Cillian Lohan is Rapporteur of the European Economic and Social Committee (EESC) for the circular economy. His fundamental conviction that sustainable and resource efficient business models will eventually out-perform and replace ones that are exclusively profit-driven, make him a self-proclaimed “reluctant environmentalist.”
Everybody is asking: can the circular economy save the jobs destroyed by Industry 4.0(1)?
“There are going to be a number of stages of progression as we move to a circular economy. At the moment I feel that we are very much at stage one: which is actually job opportunities and supporting re-industrialisation of Europe, which in turn creates opportunities for employment in geographical locations that perhaps have experienced decreasing employment rates over the last 50 or 60 years. Undoubtedly, if we move away from the linear model, then there will certainly be an initial phase of job losses in the extractive industries.”
Aside from the extractive industries, what other sectors might be affected?
“This will depend on how the principles of the circular economy are applied. I think the implementation of the strategy that was put forward by the European Commission is actually a job creation strategy, thus generating more opportunities, particularly within the resource management sector and within the waste management sector. Ultimately, in terms of losses if we have an economy that is based on reusing raw materials (and hence using secondary raw materials) then job losses will be focused in those areas where labour is involved with virgin raw materials.
On a macro scale, most of those jobs will then be compensated for with job creation in the area of secondary raw materials. However, obviously this will not occur immediately. It brings us to the problem that although labour may be replaced in terms of numbers, it doesn’t necessarily mean that the same people who lost their jobs will then be qualified for the new jobs that are created. This is probably one of the biggest initial challenges: to ensure that the transition is managed with the proper supports for training, social welfare programmes and benefits, so as to offer support during the transition phase.”
Is the EU preparing member states with adequate tools and skills with which to face this transition?
“The EESC has researched this and included the results in all of its advisory opinions. We have agreed during plenary sessions that one of the most important aspects is retraining and providing education for the next generation. From the earliest stage in primary schools right up to university, but also in retraining within the workplace. So one of our priorities has been to say to the relevant EU institutions: we need to identify very clearly where the most pressure will come from in terms of job losses and then provide training for the people who are employed in those particular areas so that they can then transition to new jobs. This is a message that as representatives of organised civil society we constantly get from our committee. From the Commission’s point of view, they have acknowledged that training is important and even in part of their monitoring of the implementation of the Circular Economy Package they have included the importance of actually monitoring training.”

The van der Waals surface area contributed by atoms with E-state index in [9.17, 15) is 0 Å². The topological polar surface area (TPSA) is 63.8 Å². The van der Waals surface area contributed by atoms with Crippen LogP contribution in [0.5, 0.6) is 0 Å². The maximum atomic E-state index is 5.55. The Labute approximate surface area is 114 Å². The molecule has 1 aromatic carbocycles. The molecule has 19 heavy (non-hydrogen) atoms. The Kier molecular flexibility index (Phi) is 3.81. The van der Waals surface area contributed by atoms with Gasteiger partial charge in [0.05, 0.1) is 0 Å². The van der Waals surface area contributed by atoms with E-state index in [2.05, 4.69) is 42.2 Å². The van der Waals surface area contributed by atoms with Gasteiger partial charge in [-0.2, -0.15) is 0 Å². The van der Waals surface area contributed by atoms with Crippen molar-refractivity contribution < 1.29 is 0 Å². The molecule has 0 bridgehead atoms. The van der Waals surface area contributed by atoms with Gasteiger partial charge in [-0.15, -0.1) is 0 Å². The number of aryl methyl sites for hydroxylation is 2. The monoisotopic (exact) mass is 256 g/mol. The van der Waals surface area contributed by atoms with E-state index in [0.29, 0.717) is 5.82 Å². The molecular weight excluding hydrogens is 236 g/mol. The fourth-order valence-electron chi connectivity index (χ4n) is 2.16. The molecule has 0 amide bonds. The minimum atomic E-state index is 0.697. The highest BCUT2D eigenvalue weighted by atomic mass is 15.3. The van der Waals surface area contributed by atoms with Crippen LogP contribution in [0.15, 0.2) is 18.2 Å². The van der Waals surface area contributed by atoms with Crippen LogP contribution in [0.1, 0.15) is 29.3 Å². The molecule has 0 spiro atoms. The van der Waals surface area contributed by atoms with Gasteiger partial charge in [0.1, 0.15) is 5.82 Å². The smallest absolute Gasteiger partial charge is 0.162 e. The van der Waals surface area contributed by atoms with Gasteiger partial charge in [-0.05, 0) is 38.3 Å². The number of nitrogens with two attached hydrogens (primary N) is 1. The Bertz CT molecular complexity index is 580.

How important will it be to support social welfare programmes that address the transformation of the job market by both retraining workers and supporting them in the transition?
“Within our committee we’ve done some work on social welfare reform and ensuring that we keep using this phrase ‘a just transition,’ so that the most vulnerable in society are assisted in making the transition. In terms of policy, I feel that it is probably an issue of national competency and that it would be very hard for European institutions to dictate to member states how they should structure their social welfare. Furthermore, I don’t think job loss is going to be a critical aspect for the initial implementation of the 100 plus actions that are specified in the Circular Economy Action Plan and the different strategies of promotion, including most recently the plastics strategy. All of these can be fully implemented without major negative impacts on jobs as they are just the very first stage of changes in behavioural patterns. In fact, many of the first stages for the transition to the circular economy have a greater impact on third world countries, the raw materials that we’re importing and the waste that we are exporting, rather than anything within the EU. To the contrary it’s actually a case of job opportunities being created, especially if we’re looking to create a secondary raw materials market. Rather than supporting social welfare, I think it is necessary to invest in sectors so that they become proficient in managing secondary raw materials and creating a market for them. These are the things that would actually create real opportunities. Furthermore, investment in training and education must also include investment in universities, hence contributing to innovation and research in the technologies that can drive this transition and provide substantial medium term opportunities.”